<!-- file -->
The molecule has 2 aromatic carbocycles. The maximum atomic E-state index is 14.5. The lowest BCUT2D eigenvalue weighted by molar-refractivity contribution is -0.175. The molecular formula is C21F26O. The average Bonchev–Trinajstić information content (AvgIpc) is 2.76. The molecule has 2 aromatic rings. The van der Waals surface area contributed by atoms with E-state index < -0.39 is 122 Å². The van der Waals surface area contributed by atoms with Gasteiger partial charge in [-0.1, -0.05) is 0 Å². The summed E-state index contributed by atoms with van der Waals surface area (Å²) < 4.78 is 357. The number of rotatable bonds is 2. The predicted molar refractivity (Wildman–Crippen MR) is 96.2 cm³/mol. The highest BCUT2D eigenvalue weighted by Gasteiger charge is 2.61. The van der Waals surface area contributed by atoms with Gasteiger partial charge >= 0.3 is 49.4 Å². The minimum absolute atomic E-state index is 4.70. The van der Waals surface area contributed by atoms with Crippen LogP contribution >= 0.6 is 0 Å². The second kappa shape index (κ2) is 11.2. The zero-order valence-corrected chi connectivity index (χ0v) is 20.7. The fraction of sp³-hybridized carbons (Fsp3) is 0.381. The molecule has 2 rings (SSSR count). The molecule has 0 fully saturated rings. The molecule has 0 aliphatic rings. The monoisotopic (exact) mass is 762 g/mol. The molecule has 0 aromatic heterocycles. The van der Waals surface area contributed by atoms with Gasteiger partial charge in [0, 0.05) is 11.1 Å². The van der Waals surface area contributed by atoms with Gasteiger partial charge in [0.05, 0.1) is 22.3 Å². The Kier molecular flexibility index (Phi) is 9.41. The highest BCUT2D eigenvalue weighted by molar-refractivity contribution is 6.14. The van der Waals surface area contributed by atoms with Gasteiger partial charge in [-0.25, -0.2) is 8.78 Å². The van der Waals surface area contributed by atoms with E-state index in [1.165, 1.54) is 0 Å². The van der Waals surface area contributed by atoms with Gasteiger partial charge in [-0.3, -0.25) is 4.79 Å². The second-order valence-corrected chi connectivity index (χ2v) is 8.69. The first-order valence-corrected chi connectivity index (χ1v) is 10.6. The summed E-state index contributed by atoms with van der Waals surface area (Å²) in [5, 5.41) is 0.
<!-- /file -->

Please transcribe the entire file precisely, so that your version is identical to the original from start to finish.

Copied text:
The molecule has 2 aromatic carbocycles. The maximum atomic E-state index is 14.5. The lowest BCUT2D eigenvalue weighted by molar-refractivity contribution is -0.175. The molecular formula is C21F26O. The average Bonchev–Trinajstić information content (AvgIpc) is 2.76. The molecule has 2 aromatic rings. The van der Waals surface area contributed by atoms with E-state index < -0.39 is 122 Å². The van der Waals surface area contributed by atoms with Gasteiger partial charge in [-0.1, -0.05) is 0 Å². The summed E-state index contributed by atoms with van der Waals surface area (Å²) < 4.78 is 357. The number of rotatable bonds is 2. The predicted molar refractivity (Wildman–Crippen MR) is 96.2 cm³/mol. The highest BCUT2D eigenvalue weighted by Gasteiger charge is 2.61. The van der Waals surface area contributed by atoms with Gasteiger partial charge >= 0.3 is 49.4 Å². The minimum absolute atomic E-state index is 4.70. The van der Waals surface area contributed by atoms with Crippen LogP contribution >= 0.6 is 0 Å². The second kappa shape index (κ2) is 11.2. The zero-order valence-corrected chi connectivity index (χ0v) is 20.7. The fraction of sp³-hybridized carbons (Fsp3) is 0.381. The molecule has 2 rings (SSSR count). The molecule has 0 fully saturated rings. The molecule has 0 aliphatic rings. The monoisotopic (exact) mass is 762 g/mol. The molecule has 0 aromatic heterocycles. The van der Waals surface area contributed by atoms with Gasteiger partial charge in [0, 0.05) is 11.1 Å². The van der Waals surface area contributed by atoms with Gasteiger partial charge in [0.05, 0.1) is 22.3 Å². The Kier molecular flexibility index (Phi) is 9.41. The highest BCUT2D eigenvalue weighted by molar-refractivity contribution is 6.14. The van der Waals surface area contributed by atoms with Gasteiger partial charge in [-0.25, -0.2) is 8.78 Å². The van der Waals surface area contributed by atoms with E-state index in [1.165, 1.54) is 0 Å². The van der Waals surface area contributed by atoms with Gasteiger partial charge in [-0.3, -0.25) is 4.79 Å². The second-order valence-corrected chi connectivity index (χ2v) is 8.69. The first-order valence-corrected chi connectivity index (χ1v) is 10.6. The summed E-state index contributed by atoms with van der Waals surface area (Å²) in [5, 5.41) is 0.